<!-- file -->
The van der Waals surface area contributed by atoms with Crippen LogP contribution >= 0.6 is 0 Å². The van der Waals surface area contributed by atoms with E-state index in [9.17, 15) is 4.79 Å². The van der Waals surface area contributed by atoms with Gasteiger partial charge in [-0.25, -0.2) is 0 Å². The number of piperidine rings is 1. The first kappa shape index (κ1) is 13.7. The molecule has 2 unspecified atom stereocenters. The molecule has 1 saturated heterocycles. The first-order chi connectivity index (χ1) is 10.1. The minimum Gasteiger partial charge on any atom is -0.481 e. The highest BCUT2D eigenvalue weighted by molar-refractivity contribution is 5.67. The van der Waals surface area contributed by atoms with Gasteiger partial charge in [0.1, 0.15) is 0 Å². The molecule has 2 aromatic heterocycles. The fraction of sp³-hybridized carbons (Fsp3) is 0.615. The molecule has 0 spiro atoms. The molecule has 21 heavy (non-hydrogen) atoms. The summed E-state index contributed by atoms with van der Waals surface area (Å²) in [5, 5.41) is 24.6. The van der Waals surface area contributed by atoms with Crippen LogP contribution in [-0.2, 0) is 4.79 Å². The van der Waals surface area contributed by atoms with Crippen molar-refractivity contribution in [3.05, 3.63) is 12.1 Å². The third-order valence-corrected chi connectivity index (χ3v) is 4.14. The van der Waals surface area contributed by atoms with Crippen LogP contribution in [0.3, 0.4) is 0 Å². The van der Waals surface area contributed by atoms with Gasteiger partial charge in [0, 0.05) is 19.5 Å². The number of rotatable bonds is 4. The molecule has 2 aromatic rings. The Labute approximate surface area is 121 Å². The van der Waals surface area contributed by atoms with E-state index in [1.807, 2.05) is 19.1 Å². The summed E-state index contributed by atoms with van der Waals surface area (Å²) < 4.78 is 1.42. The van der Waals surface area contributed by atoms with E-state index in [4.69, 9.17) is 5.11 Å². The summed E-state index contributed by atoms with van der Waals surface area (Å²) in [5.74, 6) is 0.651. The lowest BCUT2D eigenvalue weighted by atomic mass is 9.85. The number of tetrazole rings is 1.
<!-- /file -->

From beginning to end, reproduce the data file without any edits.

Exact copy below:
The van der Waals surface area contributed by atoms with Crippen LogP contribution >= 0.6 is 0 Å². The van der Waals surface area contributed by atoms with E-state index in [9.17, 15) is 4.79 Å². The van der Waals surface area contributed by atoms with Gasteiger partial charge in [-0.25, -0.2) is 0 Å². The number of piperidine rings is 1. The first kappa shape index (κ1) is 13.7. The molecule has 2 unspecified atom stereocenters. The molecule has 1 saturated heterocycles. The first-order chi connectivity index (χ1) is 10.1. The minimum Gasteiger partial charge on any atom is -0.481 e. The highest BCUT2D eigenvalue weighted by molar-refractivity contribution is 5.67. The van der Waals surface area contributed by atoms with Gasteiger partial charge in [0.1, 0.15) is 0 Å². The molecule has 2 aromatic heterocycles. The fraction of sp³-hybridized carbons (Fsp3) is 0.615. The molecule has 0 spiro atoms. The molecule has 21 heavy (non-hydrogen) atoms. The summed E-state index contributed by atoms with van der Waals surface area (Å²) in [5, 5.41) is 24.6. The van der Waals surface area contributed by atoms with Crippen LogP contribution in [-0.2, 0) is 4.79 Å². The van der Waals surface area contributed by atoms with Crippen molar-refractivity contribution in [3.05, 3.63) is 12.1 Å². The third-order valence-corrected chi connectivity index (χ3v) is 4.14. The van der Waals surface area contributed by atoms with Crippen LogP contribution in [0.3, 0.4) is 0 Å². The van der Waals surface area contributed by atoms with Gasteiger partial charge in [0, 0.05) is 19.5 Å². The number of rotatable bonds is 4. The molecule has 2 aromatic rings. The Labute approximate surface area is 121 Å². The van der Waals surface area contributed by atoms with E-state index in [1.807, 2.05) is 19.1 Å². The summed E-state index contributed by atoms with van der Waals surface area (Å²) < 4.78 is 1.42. The van der Waals surface area contributed by atoms with E-state index in [4.69, 9.17) is 5.11 Å². The summed E-state index contributed by atoms with van der Waals surface area (Å²) in [5.74, 6) is 0.651. The lowest BCUT2D eigenvalue weighted by atomic mass is 9.85. The number of tetrazole rings is 1.